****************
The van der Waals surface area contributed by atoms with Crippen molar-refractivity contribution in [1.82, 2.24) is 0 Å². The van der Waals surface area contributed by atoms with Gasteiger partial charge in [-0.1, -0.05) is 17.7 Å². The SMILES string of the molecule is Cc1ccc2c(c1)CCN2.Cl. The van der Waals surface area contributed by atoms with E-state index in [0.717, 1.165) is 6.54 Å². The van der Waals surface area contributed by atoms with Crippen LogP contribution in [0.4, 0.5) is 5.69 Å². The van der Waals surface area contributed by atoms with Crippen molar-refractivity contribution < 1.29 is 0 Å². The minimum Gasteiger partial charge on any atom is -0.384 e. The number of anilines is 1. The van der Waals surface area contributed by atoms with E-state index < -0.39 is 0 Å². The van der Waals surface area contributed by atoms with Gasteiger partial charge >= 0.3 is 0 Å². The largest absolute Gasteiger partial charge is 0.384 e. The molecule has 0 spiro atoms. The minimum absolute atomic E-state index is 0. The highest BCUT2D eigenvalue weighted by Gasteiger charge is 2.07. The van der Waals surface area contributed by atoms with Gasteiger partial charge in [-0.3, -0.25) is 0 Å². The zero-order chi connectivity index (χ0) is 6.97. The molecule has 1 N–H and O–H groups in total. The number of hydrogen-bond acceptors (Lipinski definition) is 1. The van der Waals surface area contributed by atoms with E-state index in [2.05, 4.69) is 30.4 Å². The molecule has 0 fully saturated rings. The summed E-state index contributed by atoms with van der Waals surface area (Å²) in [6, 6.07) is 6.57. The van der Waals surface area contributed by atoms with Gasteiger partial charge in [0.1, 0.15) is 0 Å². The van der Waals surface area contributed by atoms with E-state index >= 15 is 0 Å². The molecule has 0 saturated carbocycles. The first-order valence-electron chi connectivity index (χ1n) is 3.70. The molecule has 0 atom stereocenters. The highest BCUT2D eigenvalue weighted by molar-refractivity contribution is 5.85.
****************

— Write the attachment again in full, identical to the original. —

The van der Waals surface area contributed by atoms with Crippen molar-refractivity contribution in [1.82, 2.24) is 0 Å². The van der Waals surface area contributed by atoms with Gasteiger partial charge in [-0.1, -0.05) is 17.7 Å². The SMILES string of the molecule is Cc1ccc2c(c1)CCN2.Cl. The van der Waals surface area contributed by atoms with E-state index in [0.717, 1.165) is 6.54 Å². The van der Waals surface area contributed by atoms with Crippen LogP contribution in [0.4, 0.5) is 5.69 Å². The van der Waals surface area contributed by atoms with Crippen molar-refractivity contribution < 1.29 is 0 Å². The minimum Gasteiger partial charge on any atom is -0.384 e. The number of anilines is 1. The van der Waals surface area contributed by atoms with E-state index < -0.39 is 0 Å². The van der Waals surface area contributed by atoms with Gasteiger partial charge >= 0.3 is 0 Å². The largest absolute Gasteiger partial charge is 0.384 e. The molecule has 0 spiro atoms. The minimum absolute atomic E-state index is 0. The highest BCUT2D eigenvalue weighted by Gasteiger charge is 2.07. The van der Waals surface area contributed by atoms with Gasteiger partial charge in [-0.3, -0.25) is 0 Å². The zero-order chi connectivity index (χ0) is 6.97. The molecule has 1 N–H and O–H groups in total. The number of hydrogen-bond acceptors (Lipinski definition) is 1. The van der Waals surface area contributed by atoms with E-state index in [2.05, 4.69) is 30.4 Å². The molecule has 0 fully saturated rings. The summed E-state index contributed by atoms with van der Waals surface area (Å²) in [6, 6.07) is 6.57. The van der Waals surface area contributed by atoms with Gasteiger partial charge in [0.1, 0.15) is 0 Å². The van der Waals surface area contributed by atoms with E-state index >= 15 is 0 Å². The molecule has 0 saturated carbocycles. The first-order valence-electron chi connectivity index (χ1n) is 3.70. The molecule has 0 atom stereocenters. The highest BCUT2D eigenvalue weighted by molar-refractivity contribution is 5.85.